John Metcalfe was CityLab’s Bay Area bureau chief, covering climate change and the science of cities.
The new color scheme is neon-eggplant.
The Calbuco eruptions aren't just creating a spectacle in southern Chile, with their lightning-streaked mushroom clouds and reverse-terraforming of the land into an ashen, "gray desert." Thousands of miles away they're showboating in Brazil, too, turning sunsets a weird, neon shade of eggplant.
The volcano erupted last Wednesday after more than four decades of silence. Now the sulfurous aerosols it coughed into the atmosphere are making it to the rest of South America. You can see them smudged all over the continent and ocean in this NASA image from Sunday:
When lofted up high, volcanic particles can mess with the sky's normal palette. Tony Phillips of the stellar site Spaceweather explains more:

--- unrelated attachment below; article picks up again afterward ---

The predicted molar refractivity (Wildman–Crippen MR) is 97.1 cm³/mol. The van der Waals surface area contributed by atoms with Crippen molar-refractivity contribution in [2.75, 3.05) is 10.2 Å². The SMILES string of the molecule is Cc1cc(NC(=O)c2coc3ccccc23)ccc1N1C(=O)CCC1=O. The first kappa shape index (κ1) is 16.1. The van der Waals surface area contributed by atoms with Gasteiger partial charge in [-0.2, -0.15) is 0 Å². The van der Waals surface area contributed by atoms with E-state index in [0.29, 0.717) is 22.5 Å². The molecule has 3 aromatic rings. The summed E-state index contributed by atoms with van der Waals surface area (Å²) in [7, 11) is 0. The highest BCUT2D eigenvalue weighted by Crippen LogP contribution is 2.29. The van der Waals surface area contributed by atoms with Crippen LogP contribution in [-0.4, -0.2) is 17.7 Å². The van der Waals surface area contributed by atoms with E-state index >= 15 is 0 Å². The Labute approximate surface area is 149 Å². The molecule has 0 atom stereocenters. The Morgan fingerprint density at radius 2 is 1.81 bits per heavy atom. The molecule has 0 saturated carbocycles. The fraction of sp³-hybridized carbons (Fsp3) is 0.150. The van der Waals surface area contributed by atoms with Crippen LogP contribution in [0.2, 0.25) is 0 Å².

Purple is one of the telltale signs of a volcanic sunset. Fine volcanic aerosols in the stratosphere scatter blue light which, when mixed with ordinary sunset red, produces a violet hue. But purple isn't the only thing to look for, says atmospheric optics expert Les Cowley. In addition, he advises, sky watchers in Chile and Brazil should "be alert for a very bright yellow twilight arch, fine cloud structure in the arch seen through binoculars, and long diffuse rays and shadows."
Sure enough, Rio de Janeiro's skyline this weekend was backdropped by a color reminiscent of Nicki Minaj's lipstick. These photos were shot by Spaceweather reader Helio C. Vital, who reports the lavender radiance persisted an hour after sundown: